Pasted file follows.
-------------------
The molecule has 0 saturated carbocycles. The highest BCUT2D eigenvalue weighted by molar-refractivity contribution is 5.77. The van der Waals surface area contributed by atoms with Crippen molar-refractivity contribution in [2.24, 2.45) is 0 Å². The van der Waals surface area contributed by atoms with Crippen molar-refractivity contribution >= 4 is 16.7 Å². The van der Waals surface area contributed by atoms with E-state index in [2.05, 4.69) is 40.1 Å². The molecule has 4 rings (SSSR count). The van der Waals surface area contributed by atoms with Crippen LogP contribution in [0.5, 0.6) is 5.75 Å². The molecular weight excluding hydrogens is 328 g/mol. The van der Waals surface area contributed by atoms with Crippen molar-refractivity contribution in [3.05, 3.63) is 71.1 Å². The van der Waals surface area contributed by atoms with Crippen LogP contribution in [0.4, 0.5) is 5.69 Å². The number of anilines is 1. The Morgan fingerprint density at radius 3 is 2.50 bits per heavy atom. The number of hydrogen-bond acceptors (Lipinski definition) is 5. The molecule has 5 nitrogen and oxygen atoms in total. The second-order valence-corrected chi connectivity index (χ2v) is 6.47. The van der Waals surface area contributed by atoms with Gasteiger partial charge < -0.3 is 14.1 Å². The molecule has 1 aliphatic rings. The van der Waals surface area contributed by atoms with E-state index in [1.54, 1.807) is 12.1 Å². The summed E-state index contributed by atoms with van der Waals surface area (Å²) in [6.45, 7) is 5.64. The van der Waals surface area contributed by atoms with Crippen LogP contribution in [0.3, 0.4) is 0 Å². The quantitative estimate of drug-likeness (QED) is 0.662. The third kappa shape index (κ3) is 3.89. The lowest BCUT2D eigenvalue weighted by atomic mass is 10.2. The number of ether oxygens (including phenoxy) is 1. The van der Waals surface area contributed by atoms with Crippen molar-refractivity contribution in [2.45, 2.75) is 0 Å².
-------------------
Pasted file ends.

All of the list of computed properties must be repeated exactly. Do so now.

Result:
The molecule has 0 saturated carbocycles. The highest BCUT2D eigenvalue weighted by molar-refractivity contribution is 5.77. The van der Waals surface area contributed by atoms with Crippen molar-refractivity contribution in [2.24, 2.45) is 0 Å². The van der Waals surface area contributed by atoms with Crippen molar-refractivity contribution >= 4 is 16.7 Å². The van der Waals surface area contributed by atoms with E-state index in [2.05, 4.69) is 40.1 Å². The molecule has 4 rings (SSSR count). The van der Waals surface area contributed by atoms with Crippen LogP contribution in [0.5, 0.6) is 5.75 Å². The molecular weight excluding hydrogens is 328 g/mol. The van der Waals surface area contributed by atoms with Crippen molar-refractivity contribution in [3.05, 3.63) is 71.1 Å². The van der Waals surface area contributed by atoms with Crippen LogP contribution in [0.4, 0.5) is 5.69 Å². The number of anilines is 1. The Morgan fingerprint density at radius 3 is 2.50 bits per heavy atom. The number of hydrogen-bond acceptors (Lipinski definition) is 5. The molecule has 5 nitrogen and oxygen atoms in total. The second-order valence-corrected chi connectivity index (χ2v) is 6.47. The van der Waals surface area contributed by atoms with Gasteiger partial charge < -0.3 is 14.1 Å². The molecule has 1 aliphatic rings. The van der Waals surface area contributed by atoms with E-state index in [1.54, 1.807) is 12.1 Å². The summed E-state index contributed by atoms with van der Waals surface area (Å²) in [6.45, 7) is 5.64. The van der Waals surface area contributed by atoms with Crippen LogP contribution in [0.3, 0.4) is 0 Å². The quantitative estimate of drug-likeness (QED) is 0.662. The third kappa shape index (κ3) is 3.89. The lowest BCUT2D eigenvalue weighted by atomic mass is 10.2. The number of ether oxygens (including phenoxy) is 1. The van der Waals surface area contributed by atoms with Crippen molar-refractivity contribution in [2.45, 2.75) is 0 Å².